If that sounds like a lot to cover, it is, and the movie struggles to keep all those plates spinning at once. Just as we think we’re getting somewhere with Tris’s endless training sessions, the focus abruptly shifts to a sinister plot masterminded by a villain (Kate Winslet) from an outside faction. Key information — like why Divergents are so dangerous — is kept under wraps for no good narrative reason, and then revealed haphazardly. Certain characters establish their importance early on and then disappear for most of the movie; others are continually present but have nothing to do.
All that clunky plotting leaves Burger with little time or energy for world-building, so Tris’s Chicago never truly feels real. It looks like a generic sci-fi dystopia built on a soundstage and fine-tuned by computers — Panem’s outer Districts without the personality — and operates under murky rules. Is Tris and Four’s love forbidden, or do they just enjoy their privacy? What does the general population know about Divergents, exactly? Are citizens allowed to travel freely between factions? We never know, because the movie never bothers to consider such details.
Thankfully, it does make an effort to deliver on the action. Divergent includes many thrillingly shot sequences, including one in which gleeful Tris ziplines across the Chicago skyline. Burger also conjures up some vivid imagery for several scenes that take place entirely within the characters’ “fear landscapes” — drug-induced renderings of their worst nightmares — though they stop short of actually being scary.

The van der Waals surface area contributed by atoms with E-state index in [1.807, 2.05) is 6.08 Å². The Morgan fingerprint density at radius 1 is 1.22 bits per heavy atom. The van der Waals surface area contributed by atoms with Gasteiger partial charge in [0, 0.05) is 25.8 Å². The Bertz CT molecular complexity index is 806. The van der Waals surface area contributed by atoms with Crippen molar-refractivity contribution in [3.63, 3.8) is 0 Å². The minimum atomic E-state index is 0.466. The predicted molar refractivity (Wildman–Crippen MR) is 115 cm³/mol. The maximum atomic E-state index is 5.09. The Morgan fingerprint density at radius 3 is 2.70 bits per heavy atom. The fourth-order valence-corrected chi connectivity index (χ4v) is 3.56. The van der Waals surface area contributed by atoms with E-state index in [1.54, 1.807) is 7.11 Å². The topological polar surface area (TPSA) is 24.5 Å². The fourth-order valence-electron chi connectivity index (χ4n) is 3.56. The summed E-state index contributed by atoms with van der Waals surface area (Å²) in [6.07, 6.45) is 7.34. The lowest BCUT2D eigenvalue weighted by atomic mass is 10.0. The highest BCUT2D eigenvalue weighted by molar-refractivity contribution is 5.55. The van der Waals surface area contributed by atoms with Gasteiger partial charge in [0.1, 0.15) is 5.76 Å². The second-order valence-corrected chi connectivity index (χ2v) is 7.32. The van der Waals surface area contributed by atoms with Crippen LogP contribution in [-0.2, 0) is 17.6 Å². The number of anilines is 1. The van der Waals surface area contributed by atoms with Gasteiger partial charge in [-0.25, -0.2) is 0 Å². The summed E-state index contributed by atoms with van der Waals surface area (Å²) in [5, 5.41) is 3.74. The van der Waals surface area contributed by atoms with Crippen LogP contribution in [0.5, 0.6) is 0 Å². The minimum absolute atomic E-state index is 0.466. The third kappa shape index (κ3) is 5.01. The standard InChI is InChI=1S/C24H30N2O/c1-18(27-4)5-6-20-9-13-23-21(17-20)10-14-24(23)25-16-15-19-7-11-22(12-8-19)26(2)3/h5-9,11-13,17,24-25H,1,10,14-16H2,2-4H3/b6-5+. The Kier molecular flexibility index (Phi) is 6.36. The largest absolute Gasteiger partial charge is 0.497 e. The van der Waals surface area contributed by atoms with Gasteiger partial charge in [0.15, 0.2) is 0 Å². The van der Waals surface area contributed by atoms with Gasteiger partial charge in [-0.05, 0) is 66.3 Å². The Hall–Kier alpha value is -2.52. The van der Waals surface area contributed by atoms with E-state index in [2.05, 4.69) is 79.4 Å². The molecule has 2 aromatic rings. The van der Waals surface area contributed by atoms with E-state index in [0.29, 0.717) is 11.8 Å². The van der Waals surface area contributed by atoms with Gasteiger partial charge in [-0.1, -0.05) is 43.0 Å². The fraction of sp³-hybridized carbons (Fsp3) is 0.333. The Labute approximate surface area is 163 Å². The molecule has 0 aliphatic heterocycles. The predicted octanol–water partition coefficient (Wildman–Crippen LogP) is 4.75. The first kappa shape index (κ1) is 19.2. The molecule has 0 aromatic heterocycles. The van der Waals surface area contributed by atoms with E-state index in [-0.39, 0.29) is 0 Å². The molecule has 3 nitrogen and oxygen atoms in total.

What really holds the movie together, though, are a pair of lively star turns. Woodley is perfectly cast as Tris, exhibiting a beguiling mix of modesty and boldness. We understand both why she’s continually underestimated, and why the other characters are stupid to underestimate her. Woodley brings real emotion to the proceedings, keeping Tris grounded even as the story around her loses its focus. And she’s well matched by James, who adds warmth and personality to a well-worn archetype.
They’re characters I wouldn’t mind seeing in another movie or three, which is fortunate since Summit already has the sequel scheduled for next spring. Divergent likely won’t make Hunger Games numbers (very few movies do) and it’s certainly not as good as the first Hunger Games was. But there are worse places for Tris to live than in Katniss’s shadow. The good news about Divergent is that it has a solid core in Woodley and James. The rest of its issues could conceivably be fixed or at least improved. I’ll keep my fingers crossed that Insurgent will be worthier of these stars’ talents.
/Film rating: 5.0 out of 10.0